What Can You Achieve?

In terms of what you can achieve with a global rewards program, Donnelly said that it is dependent on the goals of your company and program, as well as that crucial knowledge of the audience that he emphasized.

"Let's say, for example, you go to market through independent channel partners globally who may carry competitive products. Your goal may be to gain the discretionary time and attention of your partners, their sales managers and their sales reps. In this case, an incentive program with some nominal rewards for passing your product training could get you some attention and keep you top-of-mind. Add in larger rewards for product sales and market penetration and you could see some significant sales increases in your target country," Donnelly said.

"On the other hand," he said, "let's say you're operating plants around the world, and you want to limit your risks. Engaging your people with a program to help teach them safe work habits could not only avoid personal injuries impacting your productivity and your bottom line, but could also help you avoid industrial accidents that could damage an entire community and cost an organization millions to clean up and literally destroy their brand name.

"A well-designed program can help create the culture you want among your employees, build stronger partnerships with your supply chain, demonstrate your values and help you reach any goal that people's performance will influence. It can also help spark others around the globe to try new ways to success," he added. "Global leaderboards can offer top-performer success stories and encourage others to test the approach with their customers, not only building a global camaraderie, but actually cross-pollinating those successes around the world."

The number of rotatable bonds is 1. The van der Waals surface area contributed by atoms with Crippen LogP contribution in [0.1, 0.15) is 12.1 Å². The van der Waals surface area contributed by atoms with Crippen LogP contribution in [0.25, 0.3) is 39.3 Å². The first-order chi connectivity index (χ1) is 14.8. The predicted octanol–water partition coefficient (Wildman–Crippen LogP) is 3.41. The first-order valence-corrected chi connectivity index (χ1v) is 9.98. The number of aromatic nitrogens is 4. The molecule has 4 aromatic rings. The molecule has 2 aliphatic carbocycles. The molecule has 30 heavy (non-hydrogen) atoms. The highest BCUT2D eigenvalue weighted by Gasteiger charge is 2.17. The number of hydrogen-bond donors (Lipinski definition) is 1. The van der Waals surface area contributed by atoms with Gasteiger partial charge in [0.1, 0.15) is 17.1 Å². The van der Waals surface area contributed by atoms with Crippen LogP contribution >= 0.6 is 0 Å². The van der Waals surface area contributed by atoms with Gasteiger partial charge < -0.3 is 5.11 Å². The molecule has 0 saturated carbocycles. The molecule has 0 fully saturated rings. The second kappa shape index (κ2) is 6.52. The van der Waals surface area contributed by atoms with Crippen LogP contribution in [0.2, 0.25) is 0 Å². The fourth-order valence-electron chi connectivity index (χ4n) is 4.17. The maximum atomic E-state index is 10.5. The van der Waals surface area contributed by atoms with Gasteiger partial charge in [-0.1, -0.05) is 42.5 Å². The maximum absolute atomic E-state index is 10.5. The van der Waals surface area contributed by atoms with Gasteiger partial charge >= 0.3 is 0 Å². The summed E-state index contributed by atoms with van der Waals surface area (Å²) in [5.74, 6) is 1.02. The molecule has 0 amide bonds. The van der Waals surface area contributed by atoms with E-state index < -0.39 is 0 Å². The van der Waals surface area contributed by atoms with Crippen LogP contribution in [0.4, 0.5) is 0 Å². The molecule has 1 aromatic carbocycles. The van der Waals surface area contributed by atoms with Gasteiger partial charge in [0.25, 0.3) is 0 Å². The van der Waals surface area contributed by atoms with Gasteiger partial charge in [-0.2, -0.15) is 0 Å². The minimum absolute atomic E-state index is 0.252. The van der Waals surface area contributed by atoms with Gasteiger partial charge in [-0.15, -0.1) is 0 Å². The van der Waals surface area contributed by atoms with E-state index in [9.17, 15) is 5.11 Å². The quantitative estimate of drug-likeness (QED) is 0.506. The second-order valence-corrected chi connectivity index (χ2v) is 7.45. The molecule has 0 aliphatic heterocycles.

Beckstrand noted that "Well-designed global incentives and rewards practices can help create workplace cultures where people choose to join, engage with and stay at organizations."

What's more, "Effective strategies can also connect people around the globe to a common purpose while honoring and preserving cultural differences," he said. "What is reinforced or encouraged should be consistent for all. The flexibility to address cultural nuances is addressed in how the solutions are executed."

Meanwhile, "Goals in domestic and international programs are all steeped in the objective to reward and recognize performance," Gordon said. "For the consumer, all programs should be created to initiate trial, increase frequency, create a sense of belonging and reward loyalty. For employees, all programs need to recognize accomplishments, build community, inspire greater connectivity to the organization and have spot recognition.

These core desires are global, and the incentive methodology is constant."

What Do You Need To Do?

To have an effective global incentive program, Donnelly said, you need a plan—"one that starts with a realistic and attainable goal." He added, "You must target the people who can most directly impact that goal and understand them. Learn why they are doing what they are doing and think carefully about how you're going to encourage them to make a change.

"Then," he said, "you need a communications plan to tell them what you want them to do and why it is important. Training provides the skills they need to accomplish the goals. You'll want a tracking system to provide them regular progress reporting. And finally, awards that fit their local culture and offer a fair reward value for their performance.

"Building an effective global incentive program isn't radically different from creating a program for U.S.-based participants. Just remember, 'Know your audience.' And don't be afraid to reach out for help to your own company's in-country managers. Look for partners within the global experience who can help you develop programs, communicate and track them and provide in-country or in-region awards to your people."

Asked what to do to ensure your global incentives and rewards are successful, Beckstrand noted "consistency in strategy and common objectives and execution flexibility to address cultural nuances. This is best achieved with one common strategy that reinforces common purpose, values and business objectives.

"Providing local flexibility to execute and address cultural difference is also important," he added. "Buy-in and desired outcomes are best achieved by including representation from around the globe in planning and developing program goals and execution guidelines."

Gordon added that "Listening and learning from your audience and adjusting to the wants and needs of the various groups" also is important in having an effective global incentive program.